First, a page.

What is DDoS?
DDoS stands for “Distributed Denial of Service”.
“Distributed” because the attack seems to come at you from all over the internet and you can’t tell where it originated.
“Denial of Service” because the huge wave of traffic that attacks your service blocks legitimate traffic from your customers and prevents them accessing your resources.
Historically, DDoS attacks used “Botnets” of thousands, often hundreds of thousands of compromised desktop machines which, unknown to their legal owners, could be ordered to send nuisance traffic to a particular target by a “BotMaster”. Botnets are assembled by compromising desktop machines with malware which waits for the BotMaster’s commands.
Botnet DDoS attacks typically tried to send enough traffic to the target service that it overwhelmed the equipment at the customer premise. The equipment might be webservers, firewalls, or routers which were just not designed to handle the high packet or traffic load delivered by the BotNet. This is as if you owned a restaurant which was suddenly filled up by people who took up all the seats and then, when asked for their order, said they’d merely like a glass of water. Your legitimate diners could not sit down because all the seats were taken up with freeloaders!
The question “What is DDoS?” has acquired a new answer in the last 18 months. While all the traditional BotNet attacks still work, a newer and more devastating form of attack has arisen. These attacks, usually executed by groups with political agendas, no longer rely on 100,000 PC BotNets but instead use a few thousand commercial servers to execute their attacks. The attackers have discovered that commercial servers are usually attached to high bandwidth (1Gbps or 10Gbps) connections and therefore it doesn’t take many servers to deliver 50Gbps to 100 Gbps of attack traffic. Since most organizations don’t have 50 Gbps of Internet Connectivity, an attack of this size floods the Internet Access pipe and makes it impossible for legitimate traffic to even reach your location! To return to the restaurant analogy this is the equivalent of having thousands of people jam into the street in front of your restaurant. Even if you’re good at rousting freeloaders out of their seats, your legitimate diners can’t even get on the street to reach your front door!
Originally DDoS attacks were used by computer savvy kids for “kicks”, but they quickly evolved into a flexible extortion tool used by mobsters, and more recently a tool of protest for politically motivated “hacktivists.” Today, nation states with deep financial resources have embraced DDoS as a weapon of international warfare.
As the perpetrators of these DDoS attacks have grown, so too has the scale and sophistication of DDoS attack techniques. In some cases, DDoS attacks are so large that they can consume many times the bandwidth of the largest global companies. In others, DDoS attack perpetrators precisely throttle the volume of the attack to avoid triggering the target’s defense systems, yet building up a CPU backlog that eventually compromises the experience for legitimate users. The ease of access to sophisticated DDoS attack tools has advanced to a level where a botnet than can do millions of dollars of damage within minutes, can be rented for as little as $7 per hour.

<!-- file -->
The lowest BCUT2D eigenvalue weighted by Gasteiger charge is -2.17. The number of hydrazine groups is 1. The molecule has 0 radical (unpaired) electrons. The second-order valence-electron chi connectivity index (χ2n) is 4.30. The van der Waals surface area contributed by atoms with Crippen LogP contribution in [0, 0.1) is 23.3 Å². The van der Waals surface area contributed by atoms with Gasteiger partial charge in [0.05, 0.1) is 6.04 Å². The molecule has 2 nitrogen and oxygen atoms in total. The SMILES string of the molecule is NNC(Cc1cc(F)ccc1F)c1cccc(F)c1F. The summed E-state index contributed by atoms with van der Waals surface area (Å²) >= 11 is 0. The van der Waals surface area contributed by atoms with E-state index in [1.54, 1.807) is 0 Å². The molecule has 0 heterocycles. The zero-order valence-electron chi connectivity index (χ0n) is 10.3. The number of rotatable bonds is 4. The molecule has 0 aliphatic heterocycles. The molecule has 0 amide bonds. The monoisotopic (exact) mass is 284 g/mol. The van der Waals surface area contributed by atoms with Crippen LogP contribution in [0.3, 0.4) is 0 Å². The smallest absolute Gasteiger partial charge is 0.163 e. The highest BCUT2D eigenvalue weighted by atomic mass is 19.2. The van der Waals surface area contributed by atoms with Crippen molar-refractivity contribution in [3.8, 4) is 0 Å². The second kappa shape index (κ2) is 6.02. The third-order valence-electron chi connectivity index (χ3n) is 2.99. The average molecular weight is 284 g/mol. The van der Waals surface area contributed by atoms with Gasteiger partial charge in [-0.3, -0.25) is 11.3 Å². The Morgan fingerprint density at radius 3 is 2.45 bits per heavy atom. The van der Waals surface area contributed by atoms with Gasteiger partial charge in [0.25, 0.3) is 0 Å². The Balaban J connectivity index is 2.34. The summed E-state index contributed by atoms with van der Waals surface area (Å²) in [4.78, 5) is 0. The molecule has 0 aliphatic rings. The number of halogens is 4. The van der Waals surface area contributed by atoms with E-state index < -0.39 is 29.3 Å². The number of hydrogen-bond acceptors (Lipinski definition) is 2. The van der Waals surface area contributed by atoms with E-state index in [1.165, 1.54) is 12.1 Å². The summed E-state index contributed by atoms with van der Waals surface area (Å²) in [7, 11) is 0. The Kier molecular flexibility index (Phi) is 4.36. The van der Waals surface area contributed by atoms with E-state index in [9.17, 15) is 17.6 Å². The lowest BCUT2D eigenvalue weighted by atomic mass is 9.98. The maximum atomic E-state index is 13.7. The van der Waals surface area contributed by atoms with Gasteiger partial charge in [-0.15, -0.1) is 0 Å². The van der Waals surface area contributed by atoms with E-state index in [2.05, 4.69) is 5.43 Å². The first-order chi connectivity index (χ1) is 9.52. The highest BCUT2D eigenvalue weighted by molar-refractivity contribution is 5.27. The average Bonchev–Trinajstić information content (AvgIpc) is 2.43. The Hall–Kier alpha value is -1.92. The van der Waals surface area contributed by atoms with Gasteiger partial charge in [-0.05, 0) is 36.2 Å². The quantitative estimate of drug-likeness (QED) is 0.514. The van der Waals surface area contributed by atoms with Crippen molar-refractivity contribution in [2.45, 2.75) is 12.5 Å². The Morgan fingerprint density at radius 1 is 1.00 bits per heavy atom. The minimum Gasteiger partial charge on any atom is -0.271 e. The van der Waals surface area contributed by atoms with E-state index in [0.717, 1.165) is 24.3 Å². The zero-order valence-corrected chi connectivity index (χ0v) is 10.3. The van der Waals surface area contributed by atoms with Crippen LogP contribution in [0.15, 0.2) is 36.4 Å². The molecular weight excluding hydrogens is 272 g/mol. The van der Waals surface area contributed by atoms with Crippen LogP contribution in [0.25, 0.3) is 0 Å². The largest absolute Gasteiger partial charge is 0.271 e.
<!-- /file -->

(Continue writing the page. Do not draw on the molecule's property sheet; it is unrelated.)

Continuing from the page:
This convergence of factors has created a perfect storm for ever increasing and damaging DDoS attacks. As we previously noted, the answer to the question ‘what is DDoS’ has changed in the last couple of years. DDoS attacks that once aimed 100,000 compromised PCs at a target, can now do many times as much damage with just a few thousand compromised commercial servers. One Megabit per second attacks a decade ago have increased to a new average of 48 Gigabit per second in Q1 2013, the equivalent of streaming 23,000 simultaneous Netflix movies, and DDoS attack volumes will continue to increase.
The impacts are significant. As bank and ecommerce websites go down, customers lose confidence in entrusting their savings or credit cards with these institutions. Companies lose customers, revenue, reputation and market share. The future answer to ‘what is DDoS’ could well be that attacks will be even more crippling, threatening even the stability of a country as large as the U.S. For example: a massive coordinated attack could simultaneously overwhelm all of the largest players in the U.S. financial system, creating a financial panic. Or DDoS attackers could build a botnet on “the internet of things” with billions of everyday devices (refrigerators, sprinkler control systems, etc.) that are increasingly being connected to the Internet. Those DDoS attacks could be aimed at disrupting infrastructure, such as power utilities and air traffic control.
For the historical answer to the question ‘What is DDoS’ see our DDoS Timeline page. If your question ‘What is DDoS’ morphs into the need for help to stop an attack, see our section ‘how to stop a DDoS attack’ which includes details of do-it-yourself and commercial solutions.